Bruges: Scattergun street shots


distanbach-Bruges people-2

The shots I’m sharing tonight are really a random selection of photo’s from my wanderings around the streets of Bruges a couple of months ago. They were taken over the course of a number of days and all at different times of the day too.

Variations in Post-Processing

The first thing you may notice when perusing these photo’s are the different techniques I’ve used in their editing. Some have been processed with varying degrees of split-toning; while others with faded curve adjustments.

Is that wise? I suppose, it depends… 

If I was wanting to show a coherent vision of these experiences that represented my ‘brand’ (for want of a better word), I’d say the answer was probably not. However, if my purpose was to show you how your feelings and emotions both influence the ‘taking’ of the photo and the post-processing of the photo’s later on, then the answer would be a ‘yes’. (In case I’ve confused you with my wonky grammar; its the latter). 

This all serves to underscore how ’emotive’ good photography can be – whether that is created when the shutter is pressed or when we get back to the digital darkroom and processes our images into our final vision.

Here’s a question; how many of you have spent time editing an image, walked away for a while and when you returned (maybe a day or week later)  couldn’t understand why you’d chosen to process that image the way you did? It’s certainly happened to me; this post is a testament to that very point.

(If you prefer to view the images in the full-screen gallery mode, scroll all the way to the bottom of the post and click on one of the images in the mosaic grid.)

Canon 5DMIII | EF 24-70L f2.8 | Handheld | Post: Lightroom 5 distanbach-Bruges street scenes-5 distanbach-Bruges street scenes-6 distanbach-Bruges street scenes-4 distanbach-Bruges street scenes-3 distanbach-Bruges street scenes-2 distanbach-Bruges street scenes-1 distanbach-Bruges street scenes-7 distanbach-Bruges street scenes-9 distanbach-Bruges street scenes-8 distanbach-Bruges people-8 distanbach-Bruges people-5 distanbach-Bruges people-1

 

If you prefer to view the photo’s in the full-screen gallery mode, click on one of the images below.

 

 

 

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6 Comments Add yours

  1. your photos are always toll. Thank you in sharing them with us

    Liked by 1 person

    1. Distan Bach says:

      Thank you very much, much appreciated.

      Like

  2. That’s an interesting question that you asked. Hmmm I’ve never experienced that because I have a habit of leaving my photos sitting in the memory card for a few days before transferring them and applying post processing. I find that if I processed them immediately my brain would tend to want to recreate the actual scene. Not that it’s a bad thing but I find that it limits my creative vision in post processing.

    Great photos by the way. I especially like the first one with the scooters. It’s a very soothing and relaxing scene especially with soft evening (or is that early morning?) lighting.

    Like

    1. Distan Bach says:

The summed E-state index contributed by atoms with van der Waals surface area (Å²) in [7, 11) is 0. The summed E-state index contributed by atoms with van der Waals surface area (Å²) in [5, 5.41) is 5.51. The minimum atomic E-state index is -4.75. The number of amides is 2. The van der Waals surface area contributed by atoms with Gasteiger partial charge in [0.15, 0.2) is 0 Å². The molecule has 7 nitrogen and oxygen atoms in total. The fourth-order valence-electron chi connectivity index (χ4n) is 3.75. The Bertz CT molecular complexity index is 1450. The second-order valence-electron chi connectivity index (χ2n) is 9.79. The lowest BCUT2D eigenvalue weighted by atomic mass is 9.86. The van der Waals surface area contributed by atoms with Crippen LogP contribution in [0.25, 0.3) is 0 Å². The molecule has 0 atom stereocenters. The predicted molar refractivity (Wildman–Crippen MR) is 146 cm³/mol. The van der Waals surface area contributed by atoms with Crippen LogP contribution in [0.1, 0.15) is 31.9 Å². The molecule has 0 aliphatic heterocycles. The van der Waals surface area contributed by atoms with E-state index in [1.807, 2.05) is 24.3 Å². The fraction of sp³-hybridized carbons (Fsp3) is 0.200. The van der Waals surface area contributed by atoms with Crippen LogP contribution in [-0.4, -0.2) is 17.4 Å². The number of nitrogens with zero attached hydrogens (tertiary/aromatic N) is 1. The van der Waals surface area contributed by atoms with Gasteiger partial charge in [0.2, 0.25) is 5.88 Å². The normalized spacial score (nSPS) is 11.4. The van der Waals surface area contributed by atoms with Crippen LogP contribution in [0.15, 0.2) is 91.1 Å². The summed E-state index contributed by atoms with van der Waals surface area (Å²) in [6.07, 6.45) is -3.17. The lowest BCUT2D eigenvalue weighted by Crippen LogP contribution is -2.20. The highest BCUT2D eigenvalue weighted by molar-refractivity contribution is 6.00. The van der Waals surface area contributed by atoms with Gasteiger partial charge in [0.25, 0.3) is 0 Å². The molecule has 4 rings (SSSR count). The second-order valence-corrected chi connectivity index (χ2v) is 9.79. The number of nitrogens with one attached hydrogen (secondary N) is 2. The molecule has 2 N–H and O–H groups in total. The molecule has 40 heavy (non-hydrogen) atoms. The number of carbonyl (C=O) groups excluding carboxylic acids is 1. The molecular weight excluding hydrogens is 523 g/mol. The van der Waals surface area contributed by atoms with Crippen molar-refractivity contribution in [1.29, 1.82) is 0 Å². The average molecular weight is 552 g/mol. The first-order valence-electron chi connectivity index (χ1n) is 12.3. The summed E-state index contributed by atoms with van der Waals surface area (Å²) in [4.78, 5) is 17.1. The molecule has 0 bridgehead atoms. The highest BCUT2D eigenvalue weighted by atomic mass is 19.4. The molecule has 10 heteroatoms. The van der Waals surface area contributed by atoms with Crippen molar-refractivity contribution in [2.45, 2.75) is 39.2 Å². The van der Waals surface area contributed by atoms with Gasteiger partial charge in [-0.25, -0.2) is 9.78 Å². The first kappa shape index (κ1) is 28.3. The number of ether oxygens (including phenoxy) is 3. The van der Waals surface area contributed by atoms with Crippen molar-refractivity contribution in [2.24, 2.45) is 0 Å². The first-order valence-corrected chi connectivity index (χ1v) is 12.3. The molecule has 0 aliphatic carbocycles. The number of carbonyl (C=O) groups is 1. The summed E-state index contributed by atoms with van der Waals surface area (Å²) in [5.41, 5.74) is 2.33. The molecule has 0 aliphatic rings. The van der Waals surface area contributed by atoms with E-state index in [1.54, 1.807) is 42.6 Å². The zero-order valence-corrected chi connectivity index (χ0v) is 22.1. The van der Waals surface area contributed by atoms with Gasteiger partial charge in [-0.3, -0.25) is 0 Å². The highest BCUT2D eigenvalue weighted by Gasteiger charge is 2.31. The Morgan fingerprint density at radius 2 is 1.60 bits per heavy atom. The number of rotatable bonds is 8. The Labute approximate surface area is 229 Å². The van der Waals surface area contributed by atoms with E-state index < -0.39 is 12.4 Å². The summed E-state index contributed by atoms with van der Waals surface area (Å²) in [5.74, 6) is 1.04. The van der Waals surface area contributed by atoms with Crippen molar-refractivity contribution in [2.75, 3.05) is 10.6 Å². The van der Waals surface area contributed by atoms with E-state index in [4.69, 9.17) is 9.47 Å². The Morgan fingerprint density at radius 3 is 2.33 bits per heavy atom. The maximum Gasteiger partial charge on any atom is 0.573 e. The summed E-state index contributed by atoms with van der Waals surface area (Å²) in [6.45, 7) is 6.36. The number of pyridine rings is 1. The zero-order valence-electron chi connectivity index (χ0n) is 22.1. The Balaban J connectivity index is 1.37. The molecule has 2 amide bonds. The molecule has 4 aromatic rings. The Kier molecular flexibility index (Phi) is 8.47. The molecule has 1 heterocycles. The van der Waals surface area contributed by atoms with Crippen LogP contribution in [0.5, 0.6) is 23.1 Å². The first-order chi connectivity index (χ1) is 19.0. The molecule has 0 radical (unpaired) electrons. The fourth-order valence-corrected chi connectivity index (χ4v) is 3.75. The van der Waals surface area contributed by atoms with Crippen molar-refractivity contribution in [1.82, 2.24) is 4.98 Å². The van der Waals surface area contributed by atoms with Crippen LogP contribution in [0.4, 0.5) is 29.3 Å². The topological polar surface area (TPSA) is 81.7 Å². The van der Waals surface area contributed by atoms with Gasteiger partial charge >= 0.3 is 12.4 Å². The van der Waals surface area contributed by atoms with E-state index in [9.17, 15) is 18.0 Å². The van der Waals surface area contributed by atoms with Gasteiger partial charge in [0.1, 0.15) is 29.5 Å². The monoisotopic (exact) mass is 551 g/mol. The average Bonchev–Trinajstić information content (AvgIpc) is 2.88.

Cheers Vincent. The shot of the scooters was my favourite too and is what prompted this post. It never feels right to me to just post one image so I usually go scratching around to get some others that follow a general theme or purpose to a post.
      In terms of the post-processing issue; I tend to upload the photo’s the first chance I get but I rarely start processing them until day’s or weeks later. I fear I do have a tendency to re-create or amplify the original scene too often though. It’s something that’s started to play on my mind more and more this year and has resulted in fewer posts to the blog overall! I’ve just been surprised that my post-processing results can change quite dramatically depending on my mood at a particular time. I guess its just all part of the experimentation we do as we explore, grow and mature in our photographic abilities.

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  3. Thanks for the insight into your thought processes and I also agree with the comment made by Vincent “I find that if I processed them immediately my brain would tend to want to recreate the actual scene. Not that it’s a bad thing but I find that it limits my creative vision in post processing.” I am sure your post has stirred the thoughts of many on how we address our work as well as other photographers. Thanks Distan. As always your images are evocative of “your brand”….Have a great week. Best regards, James

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    1. Distan Bach says:

      Thanks heaps James. As I said in reply to Vincent’s comment above, I think I’ve just been noticing more how my emotions influence my post-processing. This isn’t noteworthy in itself, rather, it makes me ponder a few related things eg. my ability; my growth in skills; whether I’ve plateaued; am using post-processing tricks to cover for poor photography. Call it a small existential crises maybe but I suppose it’s just something I’ll just keep reflecting on a bit longer.
      Apologies for the tardy reply too, James.

      Like

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